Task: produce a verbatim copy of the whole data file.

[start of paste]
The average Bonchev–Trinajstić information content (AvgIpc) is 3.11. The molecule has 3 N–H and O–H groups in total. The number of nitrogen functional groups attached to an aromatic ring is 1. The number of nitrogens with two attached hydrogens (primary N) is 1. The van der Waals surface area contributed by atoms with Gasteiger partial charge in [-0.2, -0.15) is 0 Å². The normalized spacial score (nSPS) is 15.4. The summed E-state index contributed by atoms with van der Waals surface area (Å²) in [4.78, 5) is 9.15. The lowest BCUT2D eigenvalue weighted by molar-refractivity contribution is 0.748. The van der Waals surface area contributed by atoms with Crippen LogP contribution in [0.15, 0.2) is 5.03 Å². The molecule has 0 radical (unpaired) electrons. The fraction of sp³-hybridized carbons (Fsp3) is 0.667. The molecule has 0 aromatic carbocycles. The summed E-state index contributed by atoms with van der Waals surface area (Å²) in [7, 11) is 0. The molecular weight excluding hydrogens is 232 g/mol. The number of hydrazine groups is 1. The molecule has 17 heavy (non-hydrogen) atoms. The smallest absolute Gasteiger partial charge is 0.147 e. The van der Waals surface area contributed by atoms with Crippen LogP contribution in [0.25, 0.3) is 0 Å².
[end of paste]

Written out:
The average Bonchev–Trinajstić information content (AvgIpc) is 3.11. The molecule has 3 N–H and O–H groups in total. The number of nitrogen functional groups attached to an aromatic ring is 1. The number of nitrogens with two attached hydrogens (primary N) is 1. The van der Waals surface area contributed by atoms with Gasteiger partial charge in [-0.2, -0.15) is 0 Å². The normalized spacial score (nSPS) is 15.4. The summed E-state index contributed by atoms with van der Waals surface area (Å²) in [4.78, 5) is 9.15. The lowest BCUT2D eigenvalue weighted by molar-refractivity contribution is 0.748. The van der Waals surface area contributed by atoms with Crippen LogP contribution in [0.15, 0.2) is 5.03 Å². The molecule has 0 radical (unpaired) electrons. The fraction of sp³-hybridized carbons (Fsp3) is 0.667. The molecule has 0 aromatic carbocycles. The summed E-state index contributed by atoms with van der Waals surface area (Å²) in [7, 11) is 0. The molecular weight excluding hydrogens is 232 g/mol. The number of hydrazine groups is 1. The molecule has 17 heavy (non-hydrogen) atoms. The smallest absolute Gasteiger partial charge is 0.147 e. The van der Waals surface area contributed by atoms with Crippen LogP contribution in [0.25, 0.3) is 0 Å².